It is not easy to stay abreast of all that is possible using interactive marketing. Indeed there is a delicate balance between using a 'state-of-the-art' or 'cutting-edge' technology and actually having the customer embrace it. Even if they do adopt the idea, there are no guarantees that a futuristic initiative will be profitable.
Consider some of the pioneers of mobile phone marketing. They were creating wonderful solutions as much as five years ago, but the timing was not right. They were ahead of their time, ahead of the trend wave. Whilst they may have had the industry rags talking and quoting, the customers themselves were not ready to adopt the concept and the ideas became (at that time) economically unviable.
However in 2006 the same mobile phone applications and capabilities are all the rage. Some analysts are actually predicting that customers are now waning in their interest in using multimedia mobile applications and the game is over [This is probably not true, as when Thomas Watson, chairman of IBM in 1943 said "I think there is a world market for maybe five computers."]
Surfing a wave is a tricky business. It is all about timing. If you are ahead of the wave it may end up crashing down on top of you or wiping you out. If you are behind the wave you will have to paddle twice as hard as everyone else to get to the same place, and even then there is a chance you will lose momentum and not be able to capitalise on the opportunity. Of course, if you can look at all the signs and make an educated decision about when to join in on the foray, you can enjoy the ride all the way to the shore with relatively little effort.
This rather simplistic anecdote illustrates the principal of the market's threshold for adoption, or willingness to uptake on a concept that was previously unfamiliar to them.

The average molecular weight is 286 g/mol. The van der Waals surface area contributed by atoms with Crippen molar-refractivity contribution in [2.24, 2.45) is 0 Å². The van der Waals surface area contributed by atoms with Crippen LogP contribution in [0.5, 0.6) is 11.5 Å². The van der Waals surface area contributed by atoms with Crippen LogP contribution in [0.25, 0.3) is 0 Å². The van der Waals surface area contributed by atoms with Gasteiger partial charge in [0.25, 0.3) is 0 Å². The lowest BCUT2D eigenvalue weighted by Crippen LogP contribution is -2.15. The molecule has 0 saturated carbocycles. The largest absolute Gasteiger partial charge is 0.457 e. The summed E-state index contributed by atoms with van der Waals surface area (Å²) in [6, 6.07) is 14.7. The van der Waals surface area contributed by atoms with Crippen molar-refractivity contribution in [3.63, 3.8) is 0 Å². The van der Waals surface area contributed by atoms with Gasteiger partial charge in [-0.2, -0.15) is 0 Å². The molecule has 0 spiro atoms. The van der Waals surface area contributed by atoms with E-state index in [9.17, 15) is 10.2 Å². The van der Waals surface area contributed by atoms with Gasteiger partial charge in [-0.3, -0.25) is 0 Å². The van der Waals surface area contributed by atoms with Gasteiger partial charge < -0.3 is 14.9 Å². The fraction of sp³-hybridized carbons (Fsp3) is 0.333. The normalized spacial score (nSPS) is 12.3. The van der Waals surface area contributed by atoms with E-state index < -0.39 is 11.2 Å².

In the last century the 'technological advancement waves' have become bigger, faster, and with fewer intervals in between each. Especially when we consider that around 100 years ago people used horses and carts to travel.
Future-shock' is a concept devised by Alvin Toffler and propagated by the great Richard Feynman. They described prophetically in the 1970's that a time would come when people would no longer have their broken products repaired, they would simply replace them (think toaster, hairdryer etc). Feynman also predicted that one day the rise in technological advancement would so far surpass the ability of the ordinary consumer to adopt and accept these technologies that they would become paralysed with anxiety. They would not want to buy anything, because they knew that it was already out-of-date the moment they took it out of the shop (think computers).
One day, he predicted, there will be a kind of 'future-shock' where the possibilities of the future overwhelm the people in the present.
Many executives have a great number of years experience, business acumen and a wealth of knowledge and yet are now also feeling this 'future shock'. Perhaps we have all felt the 'future-shock' to some extent. It could be that the only notable exceptions are the youngest generation that are seemingly born with a 'gaming console' in their hands, or the innovation-hungry futurists who make a living by spouting about future possibilities.